* Nurse's complaint led to internal probe of heart
* Justice Department reviewing billing practices
* Shares fall as much as 10 pct, close down about 4 pct
* 2nd-qtr profit 85 cents/share vs estimates of 78 cents
* Reaffirms 2012 forecast
By Bill Berkrot and Susan Kelly
Aug 6 U.S. authorities are probing whether heart
procedures performed at HCA Holdings Inc hospitals were
medically necessary and are investigating the company's billing
practices, the company said on Monday.
Shares of HCA, the largest U.S. for-profit hospital chain,
fell as much as 10 percent after the news.
HCA, in an unusual move, issued a detailed rebuttal
defending itself ahead of the publication of a New York Times
article that said a complaint by a nurse at an HCA hospital in
Florida led to an internal investigation that uncovered evidence
of unnecessary heart procedures being performed at some of the
The Times reported on Monday that HCA found cardiologists at
some of its hospitals, mainly in Florida, were unable to justify
many of the procedures they performed between 2002 and 2010. In
some cases, the doctors made misleading statements in medical
records, the paper said, citing internal company reports.
The hospitals included Lawnwood Regional Medical Center in
Fort Pierce, Cedars Medical Center in Miami, which the company
no longer owns, and Regional Medical Center Bayonet Point, the
An HCA spokesman did not immediately respond to a request
for comment on the allegations in the Times article. HCA told
the Times it took actions to investigate and address areas of
concern and did whatever was necessary to improve patient care.
The U.S. Department of Justice also is reviewing whether
charges to the federal government related to use of implantable
cardio-defibrillators (ICDs) met with billing criteria set by
the Medicare health program for the elderly, HCA said in a
filing with the U.S. Securities and Exchange Commission.
The review includes ICD billing and medical records at 95 of
the company's 163 hospitals from October 2003 to the present.
ICDs are devices implanted in a patient's chest to help
regulate heart rhythm and protect against potentially dangerous
racing heart beats. Major manufacturers of the devices include
Medtronic Inc, Boston Scientific Corp and St
Jude Medical Inc.
A representative for St Jude was not immediately available.
A Boston Scientific spokesman did not have an immediate comment.
A Medtronic spokesman declined to comment on an investigation
involving another company.
HCA said that in July the federal prosecutor's office in
Miami requested information on reviews assessing the medical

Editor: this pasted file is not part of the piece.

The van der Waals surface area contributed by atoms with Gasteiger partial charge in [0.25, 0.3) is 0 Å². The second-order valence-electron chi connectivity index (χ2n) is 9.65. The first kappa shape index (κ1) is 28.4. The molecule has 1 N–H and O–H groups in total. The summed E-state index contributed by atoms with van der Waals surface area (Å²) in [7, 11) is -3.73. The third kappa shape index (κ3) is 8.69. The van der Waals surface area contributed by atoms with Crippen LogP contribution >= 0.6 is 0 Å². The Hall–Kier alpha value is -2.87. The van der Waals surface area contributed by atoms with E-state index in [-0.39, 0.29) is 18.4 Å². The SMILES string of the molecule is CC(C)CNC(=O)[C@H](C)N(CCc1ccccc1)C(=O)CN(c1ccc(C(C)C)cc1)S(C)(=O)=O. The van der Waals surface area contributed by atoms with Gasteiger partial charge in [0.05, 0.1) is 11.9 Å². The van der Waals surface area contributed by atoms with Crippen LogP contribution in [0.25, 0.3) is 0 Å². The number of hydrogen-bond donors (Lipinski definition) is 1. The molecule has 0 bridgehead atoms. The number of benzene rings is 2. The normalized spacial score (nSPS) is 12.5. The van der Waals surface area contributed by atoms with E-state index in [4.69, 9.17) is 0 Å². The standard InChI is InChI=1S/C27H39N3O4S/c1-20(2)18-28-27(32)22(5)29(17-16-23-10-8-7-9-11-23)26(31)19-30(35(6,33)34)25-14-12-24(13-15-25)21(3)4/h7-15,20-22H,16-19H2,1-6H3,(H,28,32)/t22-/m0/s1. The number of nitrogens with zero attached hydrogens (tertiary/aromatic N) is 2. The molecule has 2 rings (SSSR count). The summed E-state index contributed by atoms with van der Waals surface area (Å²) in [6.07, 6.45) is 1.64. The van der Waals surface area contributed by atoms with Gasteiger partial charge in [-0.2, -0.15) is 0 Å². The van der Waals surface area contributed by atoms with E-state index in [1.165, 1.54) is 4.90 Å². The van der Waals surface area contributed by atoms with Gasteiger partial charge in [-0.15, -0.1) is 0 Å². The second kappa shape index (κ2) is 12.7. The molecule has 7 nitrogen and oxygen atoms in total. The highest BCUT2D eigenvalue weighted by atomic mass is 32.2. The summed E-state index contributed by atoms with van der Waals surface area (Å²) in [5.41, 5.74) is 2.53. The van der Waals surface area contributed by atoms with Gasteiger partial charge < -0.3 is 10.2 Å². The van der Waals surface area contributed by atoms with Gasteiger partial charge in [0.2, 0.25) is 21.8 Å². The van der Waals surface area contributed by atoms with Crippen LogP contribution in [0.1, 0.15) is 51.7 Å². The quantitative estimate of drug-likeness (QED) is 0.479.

necessity of certain interventional heart procedures. HCA said
it believes such reviews have taken place at about 10 of its
hospitals, primarily in Florida.
The reviews were conducted by third-party organizations
retained by the company, an HCA spokesman said.
The company said its own review of how many of its hospitals
may be affected was not yet complete.
Interventional heart procedures include angioplasty and
stenting used to clear and prop open blocked coronary arteries.
Jefferies analyst Arthur Henderson said such inquiries were
"Every time they come out, people get pretty nervous about
it and the stocks trade down," Henderson said. "There is not
enough information to say this is going to end up bad. As long
as the company continues to execute the way they have this
quarter, I think there is some upside to the stock."
Shares in HCA fell as much as 10 percent after the
disclosures on Monday, but pared some losses to close 3.95
percent lower at $25.55. Rival hospital operators also fell on
news of the probes before recovering. Community Health
shares closed down 0.6 percent at $23.83, while shares of Tenet
Healthcare Corp shed 0.6 percent to $4.66.
EARNINGS BEAT EXPECTATIONS
HCA on Monday also reported better-than-expected quarterly
earnings as more patients were treated at its facilities. The
company stood by its 2012 earnings forecast.
Net income for the second quarter rose to $391 million, or
85 cents per share, from $229 million, or 43 cents per share, a
Excluding one-time gains, earnings were 85 cents per share,
topping analysts' average forecast of 78 cents, according to
Thomson Reuters I/B/E/S.
Revenue rose 12 percent to $8.11 billion. Admissions to
facilities owned for at least one year, combined with outpatient
volumes, increased 3.9 percent.
News of the federal probes comes as hospital operators are
set to see higher admissions of insured customers as a result of
President Barack Obama's healthcare reform law that was recently
upheld by the Supreme Court.
At the same time, pressure is growing on the U.S. healthcare
system to find ways to rein in costs that have contributed to a
massive national deficit. Recent studies have questioned the
potential overuse of highly profitable interventional heart
procedures in the United States, such as stenting and the
placing of ICDs.
Government investigations into Medicare fraud at various
hospitals including HCA have led to large monetary settlements
in the past, but not in every case.
"What the financial impact is on the company is hard to
predict at this point," said Morningstar analyst Michael
Between 2000 and 2003, HCA paid a total of $1.7 billion in
civil penalties and criminal fines to settle a massive federal
investigation into fraudulent billing practices.
Nashville, Tennessee-based HCA maintained its 2012 earnings
per share forecast of between $3.57 and $3.77 per share before
one-time items, on revenue of between $32 billion and $33
billion. Analysts on average were estimating 2012 earnings of
$3.69 per share on revenue of $35.56 billion.